He Could Pee On That
Male predator urine is generally very effective. Bottles of wolf or coyote urine are inhumanely collected from caged animals, but many of us keep male predators around the home. Teenaged boy pee works best, and they often think it’s hilarious to whizz around the garden. It turns to nitrogen, so that’s all good. Collected pee can be placed in plastic flower bud picks, with a piece of cotton rope for a wick, and set around the garden, a charmingly intimate touch.
Deer love strawberries and I have experimented with many ways to keep deer out of my berry beds. One of the more successful techniques I’ve used is to buy big bargain-sized packets of skinny bamboo kebab skewers and poke them thickly, pointy side up, in amongst the berries. It works even better if you thread some of the stinking dryer sheets on the skewers.
Salt Licks Or Bitrex?
Some folks place salt licks at property edges to entice deer away from their gardens. Other people keep aggressive male dogs, but I’ve found that a commercial Scarecrow (a racheting, water-spraying device) is very effective if you move its stake often. (Otherwise deer get used to it and chow down anyway.) Also Skydd, a spray made from blood meal (sourced from bound-for-steak-steer, not mad cows) really works. Finally, I’ve had excellent results using bittering agents which make plant foliage smell and taste bad to deer.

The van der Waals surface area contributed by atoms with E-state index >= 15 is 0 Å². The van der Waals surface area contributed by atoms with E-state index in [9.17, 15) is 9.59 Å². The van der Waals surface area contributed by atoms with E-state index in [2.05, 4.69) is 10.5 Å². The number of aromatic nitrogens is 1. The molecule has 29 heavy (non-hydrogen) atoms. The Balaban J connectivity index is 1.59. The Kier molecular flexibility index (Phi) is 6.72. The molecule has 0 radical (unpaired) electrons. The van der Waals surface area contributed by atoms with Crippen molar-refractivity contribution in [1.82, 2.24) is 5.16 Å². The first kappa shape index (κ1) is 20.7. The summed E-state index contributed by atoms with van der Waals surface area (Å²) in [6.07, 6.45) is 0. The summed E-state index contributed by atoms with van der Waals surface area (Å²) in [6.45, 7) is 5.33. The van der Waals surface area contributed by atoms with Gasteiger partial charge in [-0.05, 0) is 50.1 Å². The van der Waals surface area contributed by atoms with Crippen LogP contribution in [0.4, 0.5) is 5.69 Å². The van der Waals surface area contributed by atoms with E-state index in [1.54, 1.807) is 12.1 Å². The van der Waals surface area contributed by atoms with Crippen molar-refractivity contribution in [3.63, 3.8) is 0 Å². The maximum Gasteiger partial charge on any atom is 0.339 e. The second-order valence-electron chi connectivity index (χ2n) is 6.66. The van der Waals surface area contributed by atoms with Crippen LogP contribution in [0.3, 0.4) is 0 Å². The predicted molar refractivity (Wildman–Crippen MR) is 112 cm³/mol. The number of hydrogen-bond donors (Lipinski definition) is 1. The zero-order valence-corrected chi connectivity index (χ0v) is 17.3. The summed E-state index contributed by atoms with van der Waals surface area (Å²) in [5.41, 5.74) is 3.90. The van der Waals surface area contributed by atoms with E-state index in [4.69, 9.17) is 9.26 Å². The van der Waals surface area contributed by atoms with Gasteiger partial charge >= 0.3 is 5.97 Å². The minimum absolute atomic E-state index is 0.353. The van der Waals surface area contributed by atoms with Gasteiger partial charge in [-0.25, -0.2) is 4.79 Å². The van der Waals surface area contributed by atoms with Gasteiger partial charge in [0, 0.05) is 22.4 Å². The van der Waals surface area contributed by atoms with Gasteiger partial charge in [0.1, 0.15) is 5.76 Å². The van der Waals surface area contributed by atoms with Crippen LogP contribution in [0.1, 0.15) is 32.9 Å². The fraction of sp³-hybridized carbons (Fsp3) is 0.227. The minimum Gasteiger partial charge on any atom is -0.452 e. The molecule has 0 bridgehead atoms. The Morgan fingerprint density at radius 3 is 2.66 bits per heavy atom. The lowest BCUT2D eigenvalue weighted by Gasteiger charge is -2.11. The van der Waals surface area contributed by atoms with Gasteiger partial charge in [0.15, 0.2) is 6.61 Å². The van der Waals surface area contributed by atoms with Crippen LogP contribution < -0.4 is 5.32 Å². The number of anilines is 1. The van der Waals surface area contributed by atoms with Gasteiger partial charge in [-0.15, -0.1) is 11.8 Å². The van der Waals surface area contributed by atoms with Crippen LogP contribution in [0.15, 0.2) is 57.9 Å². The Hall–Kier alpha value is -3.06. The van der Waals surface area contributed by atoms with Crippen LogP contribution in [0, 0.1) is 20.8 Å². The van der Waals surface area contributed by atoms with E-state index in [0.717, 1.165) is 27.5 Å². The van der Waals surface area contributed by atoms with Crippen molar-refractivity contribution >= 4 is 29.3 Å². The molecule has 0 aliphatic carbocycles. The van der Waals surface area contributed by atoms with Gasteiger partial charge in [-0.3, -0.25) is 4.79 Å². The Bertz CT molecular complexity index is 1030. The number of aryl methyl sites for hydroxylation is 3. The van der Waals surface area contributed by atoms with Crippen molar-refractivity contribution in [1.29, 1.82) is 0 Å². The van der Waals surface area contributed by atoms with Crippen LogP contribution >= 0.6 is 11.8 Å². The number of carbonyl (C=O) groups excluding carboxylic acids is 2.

Bitrex spray is mixed with a clear latex carrier that coats stems and foliage. Repellex systemic tablets are placed in soil when planting, repel not only deer but rodents, gophers, rabbits and other herbivores, providing up to two years of protection for roses, lilies, and so forth, according to field studies performed at Rutgers and other testing institutes. As an added bonus, the best antidote to the bitter taste (which transfers readily to hand and mouth) is chocolate!
Chocolate Is Always A Plus
Con: It takes about a month for the bittering agents to enter the plant’s system fully. Thus, bulbs, roots, shoots, and foliage may need physical protection during that window of vulnerability. Also, if not used according to package directions (tablets inserted about 3 inches into the soil), the product may not be as effective. In addition, if this extremely bitter stuff gets on your hands, it inevitably reaches your mouth, where it can take a day or two to wear off, Chocolate! More chocolate!
In the meantime, you can try my deer-away recipe. I use lemon balm because I’ve got groves of it, but spearmint works too. The soap acts as a surfactant but the eucalyptus really is deer-offensive on its own (though you can use any kind; peppermint would be good too). Straining through cheesecloth stops the clogging, and the remains can be strewn around strawberries or other favored plants.
Deer Away Spray
10 large garlic cloves, coarsely chopped
2 cups fresh lemon balm, coarsely chopped
2 cups spearmint, coarsely chopped
1 tablespoon Dr. Bronner’s liquid castile soap
(any kind, though eucalyptus seems especially good)
In a food processor, grind garlic and herbs with a few tablespoons of water to a fine slurry. Add enough water to make it pourable and transfer to a gallon jug. Fill with water, add soap and let stand overnight. Strain through cheesecloth and spray around the edges of the garden and on deer-nibbled plants. Renew every few days or if it rains (if it ever does again).